The clinical development of the first generation of globally active cannabinoid 1 receptor (CB1R) antagonists was suspended because of their adverse neuropsychiatric effects. Selective blockade of peripheral CB1Rs has the potential to provide a viable strategy for the treatment of severe obesity while avoiding these central nervous system side effects. In the current study, a novel compound (TXX-522) was rationally designed based on the parent nucleus of a classical CB1R-selective antagonist/inverse agonist, rimonabant (SR141716A). Docking assays indicate that TXX-522 was bound with the CB1R in a mode similar to that of SR141716A. TXX-522 showed good binding, CB1R-selectivity (over the CB2R), and functional antagonist activities in a range of in vitro molecular and cellular assays. In vivo analysis of the steady state distribution of TXX-522 in the rat brain and blood tissues and the assay of its functional effects on CB1R activity collectively showed that TXX-522 showed minimal brain penetration. Moreover, the in vivo pharmacodynamic study further revealed that TXX-522 had good oral bioavailability and a potent anti-obesity effect, and ameliorated insulin resistance in high-fat diet-induced obese mice. No impact on food intake was observed in this model, confirming the limited brain penetration of this compound. Thus, the current study indicates that TXX-522 is a novel and potent peripherally acting selective CB1R antagonist with the potential to control obesity and related metabolic disorders.

KEYWORDS

CB1 receptor, antagonist, obesity, periphery, blood-brain barrier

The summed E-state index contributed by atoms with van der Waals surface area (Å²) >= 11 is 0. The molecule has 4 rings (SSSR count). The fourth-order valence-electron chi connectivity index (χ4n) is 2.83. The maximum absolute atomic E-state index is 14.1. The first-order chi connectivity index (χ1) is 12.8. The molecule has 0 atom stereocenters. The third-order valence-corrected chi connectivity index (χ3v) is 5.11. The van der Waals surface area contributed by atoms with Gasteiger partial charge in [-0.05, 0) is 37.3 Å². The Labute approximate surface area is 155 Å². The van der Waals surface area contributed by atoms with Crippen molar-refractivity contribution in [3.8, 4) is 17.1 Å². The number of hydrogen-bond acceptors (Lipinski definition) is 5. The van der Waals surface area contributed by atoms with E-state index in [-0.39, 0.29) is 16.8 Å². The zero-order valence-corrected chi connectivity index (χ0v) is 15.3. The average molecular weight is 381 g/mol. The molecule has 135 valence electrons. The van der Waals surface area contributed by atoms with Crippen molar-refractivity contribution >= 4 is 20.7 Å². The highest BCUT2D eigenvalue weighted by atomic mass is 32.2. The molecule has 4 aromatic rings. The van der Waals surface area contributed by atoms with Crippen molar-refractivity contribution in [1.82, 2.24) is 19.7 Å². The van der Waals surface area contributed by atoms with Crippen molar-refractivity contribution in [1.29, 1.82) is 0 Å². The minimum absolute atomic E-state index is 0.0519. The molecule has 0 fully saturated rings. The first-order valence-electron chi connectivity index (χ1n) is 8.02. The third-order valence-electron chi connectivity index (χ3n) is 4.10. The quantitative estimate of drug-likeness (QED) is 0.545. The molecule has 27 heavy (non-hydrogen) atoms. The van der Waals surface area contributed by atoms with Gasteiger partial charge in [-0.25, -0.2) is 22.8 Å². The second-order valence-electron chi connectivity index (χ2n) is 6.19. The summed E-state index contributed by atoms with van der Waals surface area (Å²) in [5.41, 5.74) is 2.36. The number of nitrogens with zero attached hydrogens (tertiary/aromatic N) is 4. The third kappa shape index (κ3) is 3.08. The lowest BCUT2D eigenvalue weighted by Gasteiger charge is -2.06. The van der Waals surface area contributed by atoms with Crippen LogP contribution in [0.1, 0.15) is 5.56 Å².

Title

Novel Peripherally Restricted Cannabinoid 1 Receptor Selective Antagonist TXX-522 with Prominent Weight-Loss Efficacy in Diet Induced Obese Mice

Author

Wei Chen,1,2 Fengchun Shui,1,2 Cheng Liu,3 Xinbo Zhou,1,2 Wei Li,1,2 Zhibing Zheng,1,2 Wei Fu,3 and Lili Wang1,2,*

Publish date

2017;

PMID

24858818

Abstract

DOT1L, the only known histone H3-lysine 79 (H3K79) methyltransferase, has been shown to be essential for the survival and proliferation of mixed-linkage leukemia (MLL) gene rearranged leukemia cells, which are often resistant to conventional chemotherapeutic agents. To study the functions of DOT1L in MLL-rearranged leukemia, SYC-522, a potent inhibitor of DOT1L developed in our laboratory, was used to treat MLL-rearranged leukemia cell lines and patient samples. SYC-522 significantly inhibited methylation at H3K79, but not H3K4 or H3K27, and decreased the expression of two important leukemia-relevant genes, HOXA9 and MEIS1, by more than 50%. It also significantly reduced the expression of CCND1 and BCL2L1, which are important regulators of cell cycle and anti-apoptotic signaling pathways. Exposure of MLL-rearranged leukemia cells to this compound caused cell cycle arrest and promoted differentiation of those cells, both morphologically and by increased CD14 expression. SYC-522 did not induce apoptosis, even at 10 µM for as long as 6 days. However, treatment with this DOT1L inhibitor decreased the colony formation ability of primary MLL-rearranged AML cells by up to 50%, and promoted monocytic differentiation. Notably, SYC-522 treatment significantly increased the sensitivity of MLL-rearranged leukemia cells to chemotherapeutics, such as mitoxantrone, etoposide and cytarabine. A similar sensitization was seen with primary MLL-rearranged AML cells. SYC-522 did not affect chemotherapy-induced apoptosis in leukemia cells without MLL-rearrangement. Suppression of DOT1L activity inhibited the mitoxantrone-induced increase in the DNA damage response marker, γH2AX, and increased the level of cPARP, an intracellular marker of apoptosis. These results demonstrated that SYC-522 selectively inhibited DOT1L, and thereby altered gene expression, promoted differentiation, and increased chemosensitivity by preventing DNA damage response. Therefore, inhibition of DOT1L, in combination with DNA damaging chemotherapy, represents a promising approach to improving outcomes for MLL-rearranged leukemia.

Title

DOT1L Inhibition Sensitizes MLL-Rearranged AML to Chemotherapy

Author

Wei Liu, 1 Lisheng Deng, 2 Yongcheng Song, 2 and Michele Redell 1 , *

Publish date

2014;